“We don’t want to over treat things so there’s a limit to how much pesticide you can put in a specific area,” Moosbrugger said. “We weren’t able to treat every last tree. We’re going back in 2019 to finish treating the area.”

If hemlocks are close to a stream, however, he said they will inject the tree with the treatment to avoid putting pesticide in water.

Macy also has worked to monitor and treat the adelgid in Ohio. He said ODNR began surveying for adelgids in 2009, and they were the first to find the adelgid in Ohio.

Over 12 counties in Ohio have infested hemlock forests. Most are in southern Ohio, but some have also been east of Cleveland. He said he has not seen a decline in the number of trees yet from the adelgid because the infestations are in the early stages.

“We’re focusing more of our survey and treatment work in Hocking Hills because it is such an important area ecologically and for tourism,” Macy said.

Macy said while chemical treatment is the most effective, it is not long term. Instead, ODNR has released a predatory beetle as a long-term biological control.

“Those are tiny beetles that specialize in eating adelgids,” Macy said. “Where we have these spot infestations popping up, we mainly use beetles to try to eradicate the insect and slow the spread of it. There’s enough infested trees that we may not be able to treat every infested hemlock tree.”

There are two beetle species that have been approved to be released, as the beetles will not become a pest themselves in the environment, Macy said. They don’t have a common name, such as the stag beetle or ladybird beetle, and are both in the genus laricobius.

“In some areas they appear to be effective and it looks like the biocontrols are working,” Macy said. “It’s hard to tell how effective they will be. It’s still early. Trying to establish a new insect in an area is pretty difficult, and it’s going to take years of these releases for them to take hold.”

Even when beetles are released, ODNR will often still use pesticides to ensure the trees will live, Macy said.

The adelgid is not just in Ohio, but all around Appalachia. It has affected the Great Smoky Mountains National Park, which is one of the places that was quick to fight it. There are over 16 million eastern hemlock trees in the Smokies.

Jesse Webster, coordinator for the hemlock conservation program at the Great Smoky Mountains National Park, has helped the hemlock trees, as well as has trained others who are treating them. He taught Macy how to help Ohio with the adelgid.

He said the park has treated more than a quarter of a million trees, and if they hadn’t the majority of them would be gone.

The Smoky Mountains first found hemlock woolly adelgid in 2002, but they were likely present in the late 1990s.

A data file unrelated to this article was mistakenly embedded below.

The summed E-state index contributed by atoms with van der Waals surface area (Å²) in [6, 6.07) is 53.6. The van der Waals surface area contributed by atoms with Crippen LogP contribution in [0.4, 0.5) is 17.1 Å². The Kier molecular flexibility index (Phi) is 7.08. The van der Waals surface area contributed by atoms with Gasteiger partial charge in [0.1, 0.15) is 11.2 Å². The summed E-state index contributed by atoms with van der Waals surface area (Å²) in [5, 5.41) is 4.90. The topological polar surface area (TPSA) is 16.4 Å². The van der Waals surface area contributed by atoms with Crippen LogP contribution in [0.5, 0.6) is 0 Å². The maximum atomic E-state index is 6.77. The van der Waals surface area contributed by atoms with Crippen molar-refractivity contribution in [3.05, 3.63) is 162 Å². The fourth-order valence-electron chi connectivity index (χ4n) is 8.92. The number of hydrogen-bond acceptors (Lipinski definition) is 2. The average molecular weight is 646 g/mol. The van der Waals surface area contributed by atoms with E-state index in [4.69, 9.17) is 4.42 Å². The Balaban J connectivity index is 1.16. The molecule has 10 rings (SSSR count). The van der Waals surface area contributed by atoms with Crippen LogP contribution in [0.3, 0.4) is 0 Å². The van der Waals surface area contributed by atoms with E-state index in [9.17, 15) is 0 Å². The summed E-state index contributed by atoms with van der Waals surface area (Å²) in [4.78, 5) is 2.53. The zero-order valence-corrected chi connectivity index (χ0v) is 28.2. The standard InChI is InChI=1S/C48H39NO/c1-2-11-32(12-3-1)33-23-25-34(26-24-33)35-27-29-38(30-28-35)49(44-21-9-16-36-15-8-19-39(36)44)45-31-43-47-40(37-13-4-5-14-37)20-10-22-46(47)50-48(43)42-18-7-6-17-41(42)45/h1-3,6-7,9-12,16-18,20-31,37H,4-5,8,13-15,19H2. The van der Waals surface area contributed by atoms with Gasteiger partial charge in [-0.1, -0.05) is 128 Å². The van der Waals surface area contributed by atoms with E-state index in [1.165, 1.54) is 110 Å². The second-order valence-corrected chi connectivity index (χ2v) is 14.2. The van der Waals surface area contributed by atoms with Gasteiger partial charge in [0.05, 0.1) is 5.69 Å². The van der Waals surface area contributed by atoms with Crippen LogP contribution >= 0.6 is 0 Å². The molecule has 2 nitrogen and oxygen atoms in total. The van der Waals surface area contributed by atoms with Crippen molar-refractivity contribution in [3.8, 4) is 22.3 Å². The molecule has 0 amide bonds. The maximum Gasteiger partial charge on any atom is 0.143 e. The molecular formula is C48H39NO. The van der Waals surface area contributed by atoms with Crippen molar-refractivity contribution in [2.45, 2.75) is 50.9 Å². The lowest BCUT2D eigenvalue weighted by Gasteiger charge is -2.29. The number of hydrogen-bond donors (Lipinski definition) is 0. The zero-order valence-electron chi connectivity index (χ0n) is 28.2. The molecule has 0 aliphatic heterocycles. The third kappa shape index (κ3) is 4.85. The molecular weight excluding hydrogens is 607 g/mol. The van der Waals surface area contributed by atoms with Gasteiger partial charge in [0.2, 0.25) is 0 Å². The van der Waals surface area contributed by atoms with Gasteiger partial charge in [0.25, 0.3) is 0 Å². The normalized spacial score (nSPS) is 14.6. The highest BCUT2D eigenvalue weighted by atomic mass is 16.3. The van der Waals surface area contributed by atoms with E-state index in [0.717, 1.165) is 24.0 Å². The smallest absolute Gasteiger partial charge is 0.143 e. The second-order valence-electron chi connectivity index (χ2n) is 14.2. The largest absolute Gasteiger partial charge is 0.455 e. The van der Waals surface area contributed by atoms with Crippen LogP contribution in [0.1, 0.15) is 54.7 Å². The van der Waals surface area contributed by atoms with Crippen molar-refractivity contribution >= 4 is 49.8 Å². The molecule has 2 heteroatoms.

“You’re looking at the loss of millions of trees that are a foundational species,” Webster said. “They’re the great moderator of hydrologic processes. There’s really a cascading effect across the landscape that is still playing out. It’s changing the landscape in the grand scheme.”

The adelgid is also causing physical damage, as the trees are coming down in campgrounds or on facilities, Webster said.

“Visitor protection is our number-one priority. Then you get into the greater conservation of the park,” Webster said. “We’ve made a tremendous amount of positive effects.”

The loss of trees can be detrimental to a community and create health issues, Webster said.

“Loss of trees in a community can be directly linked to reduced age and health,” Webster said. “You have these communities where trees are cut down and greater instances of earlier death and depression. People need forests.”

Macy said his goal has been to preserve high-priority areas, such as Hocking Hills, because they are high in tourism. Luckily, he has been able to learn how to treat the trees from people’s experiences, such as Webster’s, and others.

“It’s not a pest that is going to go away,” Macy said. “We’re doing all we can and we’re early in this. There’s not a lot gone yet.”

Although it is cold enough right now in Ohio to kill some of the adelgid, climate change may stop aiding as a pesticide in 10 to 20 years, he said.

“Right now these hemlock trees are big things and adelgids are pretty small, and it’s not going to kill (the trees) in the first year,” Moosbrugger said. “It’s going to be kind of a slow death.”

Webster said that the adelgid are becoming resistant to the cold and moving further north, which is why it is now in Ohio.

“It’s a chronic disease,” Webster said. “It doesn’t happen overnight, but in 10 to 20 years from now 80 percent of what is left will be gone. Over time, (the hemlock trees) will all disappear.”


Development by: Megan Knapp / Digital Production Editor

Landing Page

Special Projects

This story is part of a series of specially designed stories that represents some of the best journalism The Post has to offer. Check out the rest of the special projects here.